Second, what took place in Ukraine in February 2013 after several months of the ‘Euromaidan’ protests was an unconstitutional and anti-democratic coup, planned, financed and coordinated by the US, and backed by the EU and other NATO countries.

Yanukovitch was in many ways an unsatisfactory President, but his violent explusion – immediately after he had signed up to an EU-brokered compromise agreement – was an illegal act which triggered all the problems than have gone on to afflict Ukraine.

So far around 1 million refugees have been forced from their homes, and most of them have fled to Russia. Thousands more, most of them civilians, have been killed, most of them by the random shelling of cities and villages by Ukrainian forces.

Without wishing to proclaim the saintliness of Putin or his regime, it is clear that the original act of aggression – in a country neighbouring Russia, with close economic, military, historical, cultural and linguistic ties to Russia – came from the US, NATO and the EU.

Just in case this account leaves you in any doubt as to the real power dynamics, imagine if Russia pulled something like this off on America’s turf. For example, with pro-Russian governments ruling across Central America, joined with Russia in a nuclear-powered military alliance bristling with missiles pointed at US cities and military targets?

And if Russia went on to engineer a virulently anti-US coup in Mexico, and organize the new regime to bomb and shell cities close to the US border provoking a million refugees to flee across the Rio Grande?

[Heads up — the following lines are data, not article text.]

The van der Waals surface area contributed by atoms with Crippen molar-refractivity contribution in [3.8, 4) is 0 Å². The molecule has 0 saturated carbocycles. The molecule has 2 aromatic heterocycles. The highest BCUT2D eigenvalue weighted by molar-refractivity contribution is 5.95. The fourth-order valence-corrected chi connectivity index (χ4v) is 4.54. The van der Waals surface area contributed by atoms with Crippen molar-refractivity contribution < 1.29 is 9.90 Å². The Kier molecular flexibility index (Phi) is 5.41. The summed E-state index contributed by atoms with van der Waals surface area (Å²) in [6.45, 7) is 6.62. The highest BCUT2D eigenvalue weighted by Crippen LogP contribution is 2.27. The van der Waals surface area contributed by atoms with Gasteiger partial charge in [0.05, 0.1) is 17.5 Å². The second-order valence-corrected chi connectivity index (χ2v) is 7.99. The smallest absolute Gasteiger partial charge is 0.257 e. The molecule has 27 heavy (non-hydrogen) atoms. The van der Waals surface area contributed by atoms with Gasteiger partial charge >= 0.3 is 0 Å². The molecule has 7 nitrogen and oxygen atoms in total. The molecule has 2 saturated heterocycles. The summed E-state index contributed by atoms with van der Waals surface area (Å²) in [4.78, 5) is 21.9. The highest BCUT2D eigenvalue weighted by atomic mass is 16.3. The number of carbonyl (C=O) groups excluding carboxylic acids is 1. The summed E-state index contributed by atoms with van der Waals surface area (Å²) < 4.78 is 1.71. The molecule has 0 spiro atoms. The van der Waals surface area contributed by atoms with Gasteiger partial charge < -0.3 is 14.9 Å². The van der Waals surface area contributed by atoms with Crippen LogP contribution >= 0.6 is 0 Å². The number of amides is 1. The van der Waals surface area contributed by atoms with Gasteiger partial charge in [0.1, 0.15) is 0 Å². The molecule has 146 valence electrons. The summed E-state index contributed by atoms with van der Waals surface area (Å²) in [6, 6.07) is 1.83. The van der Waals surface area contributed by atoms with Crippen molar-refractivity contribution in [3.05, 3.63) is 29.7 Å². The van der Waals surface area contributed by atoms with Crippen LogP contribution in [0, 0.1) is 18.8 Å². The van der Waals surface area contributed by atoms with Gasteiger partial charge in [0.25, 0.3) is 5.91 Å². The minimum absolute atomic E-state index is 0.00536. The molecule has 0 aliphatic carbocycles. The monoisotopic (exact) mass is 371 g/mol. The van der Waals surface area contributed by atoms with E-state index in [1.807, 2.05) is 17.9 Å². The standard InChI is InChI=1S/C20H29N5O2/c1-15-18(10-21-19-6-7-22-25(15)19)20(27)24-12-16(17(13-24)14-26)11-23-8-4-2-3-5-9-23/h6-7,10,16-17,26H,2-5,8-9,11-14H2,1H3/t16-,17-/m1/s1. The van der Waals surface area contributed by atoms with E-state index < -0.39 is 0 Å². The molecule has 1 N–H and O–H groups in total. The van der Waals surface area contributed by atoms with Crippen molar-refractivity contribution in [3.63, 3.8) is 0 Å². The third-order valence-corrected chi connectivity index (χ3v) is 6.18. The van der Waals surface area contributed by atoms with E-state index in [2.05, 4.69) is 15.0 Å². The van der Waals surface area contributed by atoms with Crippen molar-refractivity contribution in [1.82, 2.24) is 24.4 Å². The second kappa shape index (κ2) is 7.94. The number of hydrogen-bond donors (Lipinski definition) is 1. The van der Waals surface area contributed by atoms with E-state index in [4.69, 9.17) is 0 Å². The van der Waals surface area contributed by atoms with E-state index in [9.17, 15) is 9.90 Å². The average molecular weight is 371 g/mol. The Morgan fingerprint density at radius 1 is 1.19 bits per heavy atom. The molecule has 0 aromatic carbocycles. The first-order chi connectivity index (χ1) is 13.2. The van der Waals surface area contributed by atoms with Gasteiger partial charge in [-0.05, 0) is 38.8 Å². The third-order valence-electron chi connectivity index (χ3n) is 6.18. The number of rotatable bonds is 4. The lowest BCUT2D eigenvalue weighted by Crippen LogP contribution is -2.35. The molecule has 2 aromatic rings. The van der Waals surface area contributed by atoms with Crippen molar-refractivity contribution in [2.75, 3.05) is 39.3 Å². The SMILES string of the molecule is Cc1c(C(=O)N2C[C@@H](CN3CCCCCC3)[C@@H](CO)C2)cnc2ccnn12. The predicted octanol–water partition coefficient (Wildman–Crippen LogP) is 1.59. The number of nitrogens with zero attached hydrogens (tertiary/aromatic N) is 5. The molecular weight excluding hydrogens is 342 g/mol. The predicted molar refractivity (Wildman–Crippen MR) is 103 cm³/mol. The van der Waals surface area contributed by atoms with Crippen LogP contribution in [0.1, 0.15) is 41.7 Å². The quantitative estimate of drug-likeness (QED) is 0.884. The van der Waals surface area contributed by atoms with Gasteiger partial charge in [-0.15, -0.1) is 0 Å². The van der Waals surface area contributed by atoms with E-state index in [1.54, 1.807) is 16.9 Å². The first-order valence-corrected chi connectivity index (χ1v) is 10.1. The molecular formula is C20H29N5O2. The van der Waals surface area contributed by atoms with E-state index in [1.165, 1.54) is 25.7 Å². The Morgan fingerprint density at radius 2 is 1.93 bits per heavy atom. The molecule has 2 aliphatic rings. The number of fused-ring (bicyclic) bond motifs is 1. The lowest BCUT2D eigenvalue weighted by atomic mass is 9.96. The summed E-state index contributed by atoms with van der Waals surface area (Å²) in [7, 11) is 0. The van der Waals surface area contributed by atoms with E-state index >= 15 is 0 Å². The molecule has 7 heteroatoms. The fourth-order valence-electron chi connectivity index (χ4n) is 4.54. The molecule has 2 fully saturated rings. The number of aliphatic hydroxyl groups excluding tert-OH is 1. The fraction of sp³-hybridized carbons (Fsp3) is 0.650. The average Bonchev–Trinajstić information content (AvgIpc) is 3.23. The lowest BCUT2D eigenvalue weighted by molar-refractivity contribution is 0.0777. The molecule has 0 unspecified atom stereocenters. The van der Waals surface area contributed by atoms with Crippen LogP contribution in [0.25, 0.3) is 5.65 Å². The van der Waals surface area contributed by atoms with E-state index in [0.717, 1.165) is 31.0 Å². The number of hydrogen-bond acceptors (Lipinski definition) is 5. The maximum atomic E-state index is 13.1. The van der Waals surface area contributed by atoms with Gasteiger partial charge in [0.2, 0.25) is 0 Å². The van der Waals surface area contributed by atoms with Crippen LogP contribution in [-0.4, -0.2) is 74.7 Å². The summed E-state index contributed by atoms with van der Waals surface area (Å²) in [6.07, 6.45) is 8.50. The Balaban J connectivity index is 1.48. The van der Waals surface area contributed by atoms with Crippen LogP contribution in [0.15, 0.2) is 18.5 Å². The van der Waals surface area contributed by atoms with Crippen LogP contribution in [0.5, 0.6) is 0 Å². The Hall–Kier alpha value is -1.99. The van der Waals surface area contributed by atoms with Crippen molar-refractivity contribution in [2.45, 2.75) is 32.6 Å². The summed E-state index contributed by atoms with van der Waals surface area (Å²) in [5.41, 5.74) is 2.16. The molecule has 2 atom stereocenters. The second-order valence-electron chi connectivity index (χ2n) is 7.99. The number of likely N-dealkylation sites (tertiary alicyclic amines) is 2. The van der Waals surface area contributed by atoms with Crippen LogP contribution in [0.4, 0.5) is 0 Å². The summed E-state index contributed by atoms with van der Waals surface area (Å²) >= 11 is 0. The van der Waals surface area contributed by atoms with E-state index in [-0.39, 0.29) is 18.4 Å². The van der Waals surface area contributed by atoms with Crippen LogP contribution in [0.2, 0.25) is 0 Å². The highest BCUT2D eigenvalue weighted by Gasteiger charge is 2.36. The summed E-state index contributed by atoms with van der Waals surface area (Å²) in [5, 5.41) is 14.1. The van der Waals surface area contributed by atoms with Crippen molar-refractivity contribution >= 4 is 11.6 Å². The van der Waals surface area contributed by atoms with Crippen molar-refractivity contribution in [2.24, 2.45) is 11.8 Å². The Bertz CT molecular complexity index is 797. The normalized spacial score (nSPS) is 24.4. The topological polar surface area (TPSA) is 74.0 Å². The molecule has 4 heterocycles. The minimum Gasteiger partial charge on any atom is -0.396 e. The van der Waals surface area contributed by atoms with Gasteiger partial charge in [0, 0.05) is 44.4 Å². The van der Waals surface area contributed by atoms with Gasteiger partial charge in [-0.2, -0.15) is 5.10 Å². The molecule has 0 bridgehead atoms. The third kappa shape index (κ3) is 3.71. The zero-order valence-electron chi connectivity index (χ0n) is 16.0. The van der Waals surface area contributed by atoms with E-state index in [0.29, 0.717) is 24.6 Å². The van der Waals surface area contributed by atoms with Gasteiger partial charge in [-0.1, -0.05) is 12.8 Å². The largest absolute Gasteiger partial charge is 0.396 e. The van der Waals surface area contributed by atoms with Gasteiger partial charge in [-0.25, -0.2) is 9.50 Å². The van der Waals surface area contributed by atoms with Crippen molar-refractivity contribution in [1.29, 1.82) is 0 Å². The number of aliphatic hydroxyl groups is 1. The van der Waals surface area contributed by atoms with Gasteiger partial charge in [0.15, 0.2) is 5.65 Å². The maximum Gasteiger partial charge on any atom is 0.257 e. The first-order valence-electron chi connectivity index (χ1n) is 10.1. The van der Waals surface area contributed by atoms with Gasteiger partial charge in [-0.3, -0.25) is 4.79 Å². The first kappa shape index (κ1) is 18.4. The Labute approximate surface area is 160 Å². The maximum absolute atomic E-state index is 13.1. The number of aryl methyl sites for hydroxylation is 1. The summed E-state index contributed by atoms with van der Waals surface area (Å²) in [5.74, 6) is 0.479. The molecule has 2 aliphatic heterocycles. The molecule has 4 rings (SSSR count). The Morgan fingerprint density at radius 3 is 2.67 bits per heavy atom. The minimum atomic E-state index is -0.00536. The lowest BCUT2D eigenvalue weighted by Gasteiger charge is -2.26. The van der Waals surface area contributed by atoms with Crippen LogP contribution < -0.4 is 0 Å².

So where do nuclear weapons come into this?

They don’t – and that in a sense is the point. Nuclear weapons have not been used in the Ukraine conflict. And the conflict has taken place in spite of both the main protagonists – the US and Russia – being heavily nuclear-armed nations.

In other words, nuclear weapons failed in their job of preventing conflict.

But there is another argument – that Ukraine opened itself up to Russian aggression precisely because it gave up its nuclear weapons at the end of the Cold War in return for security guarantees.

But this is to ignore the facts: the real aggression directed against Ukraine was the US’s coup of February 2013 against its elected constitutional government. And that is the kind of covert, externally-inspired but internal threat from which nuclear weapons would have provided no protection.

And in the event that Ukraine still had its nuclear weapons at the time, the security crisis would be considerably more tense and dangerous than it already is.

Imagine if the new Ukraine was a nuclear power, able to deploy its nuclear missiles against Russia. Then Putin would surely have acted swiftly and decisively to prevent that from taking place, probably by immediately invading the entire country – perhaps triggering a wider, far more serious and possibly nuclear war in the process.

In other words, Ukraine’s ownership of nuclear weapons, far from ensuring its security, would have achieved the precise reverse.

But this about the UK’s nuclear WMD, right?